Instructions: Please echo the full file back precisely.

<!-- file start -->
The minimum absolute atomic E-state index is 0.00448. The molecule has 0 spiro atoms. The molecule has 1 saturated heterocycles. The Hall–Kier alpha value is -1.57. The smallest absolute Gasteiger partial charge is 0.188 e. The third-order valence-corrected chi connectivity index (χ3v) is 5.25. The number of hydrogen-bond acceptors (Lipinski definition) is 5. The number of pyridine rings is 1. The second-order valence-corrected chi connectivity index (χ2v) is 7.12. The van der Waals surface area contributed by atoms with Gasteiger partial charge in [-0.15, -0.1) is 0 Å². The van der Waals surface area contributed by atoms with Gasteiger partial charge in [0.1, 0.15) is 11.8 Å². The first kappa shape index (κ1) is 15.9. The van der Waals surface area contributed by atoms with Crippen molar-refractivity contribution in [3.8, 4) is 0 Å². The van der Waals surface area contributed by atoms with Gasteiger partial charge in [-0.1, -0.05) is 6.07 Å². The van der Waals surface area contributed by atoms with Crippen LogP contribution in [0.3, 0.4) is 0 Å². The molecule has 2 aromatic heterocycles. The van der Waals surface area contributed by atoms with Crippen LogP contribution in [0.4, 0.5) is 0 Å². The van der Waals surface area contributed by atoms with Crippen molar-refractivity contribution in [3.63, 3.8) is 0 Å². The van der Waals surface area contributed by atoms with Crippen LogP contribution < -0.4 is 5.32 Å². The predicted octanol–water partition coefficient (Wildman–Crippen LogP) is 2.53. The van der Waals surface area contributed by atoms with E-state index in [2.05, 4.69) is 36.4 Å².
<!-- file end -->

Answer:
The minimum absolute atomic E-state index is 0.00448. The molecule has 0 spiro atoms. The molecule has 1 saturated heterocycles. The Hall–Kier alpha value is -1.57. The smallest absolute Gasteiger partial charge is 0.188 e. The third-order valence-corrected chi connectivity index (χ3v) is 5.25. The number of hydrogen-bond acceptors (Lipinski definition) is 5. The number of pyridine rings is 1. The second-order valence-corrected chi connectivity index (χ2v) is 7.12. The van der Waals surface area contributed by atoms with Gasteiger partial charge in [-0.15, -0.1) is 0 Å². The van der Waals surface area contributed by atoms with Gasteiger partial charge in [0.1, 0.15) is 11.8 Å². The first kappa shape index (κ1) is 15.9. The van der Waals surface area contributed by atoms with Crippen molar-refractivity contribution in [3.8, 4) is 0 Å². The van der Waals surface area contributed by atoms with Gasteiger partial charge in [-0.1, -0.05) is 6.07 Å². The van der Waals surface area contributed by atoms with Crippen LogP contribution in [0.3, 0.4) is 0 Å². The molecule has 2 aromatic heterocycles. The van der Waals surface area contributed by atoms with Crippen LogP contribution in [0.4, 0.5) is 0 Å². The van der Waals surface area contributed by atoms with Crippen molar-refractivity contribution in [3.63, 3.8) is 0 Å². The van der Waals surface area contributed by atoms with Crippen LogP contribution < -0.4 is 5.32 Å². The predicted octanol–water partition coefficient (Wildman–Crippen LogP) is 2.53. The van der Waals surface area contributed by atoms with E-state index in [2.05, 4.69) is 36.4 Å².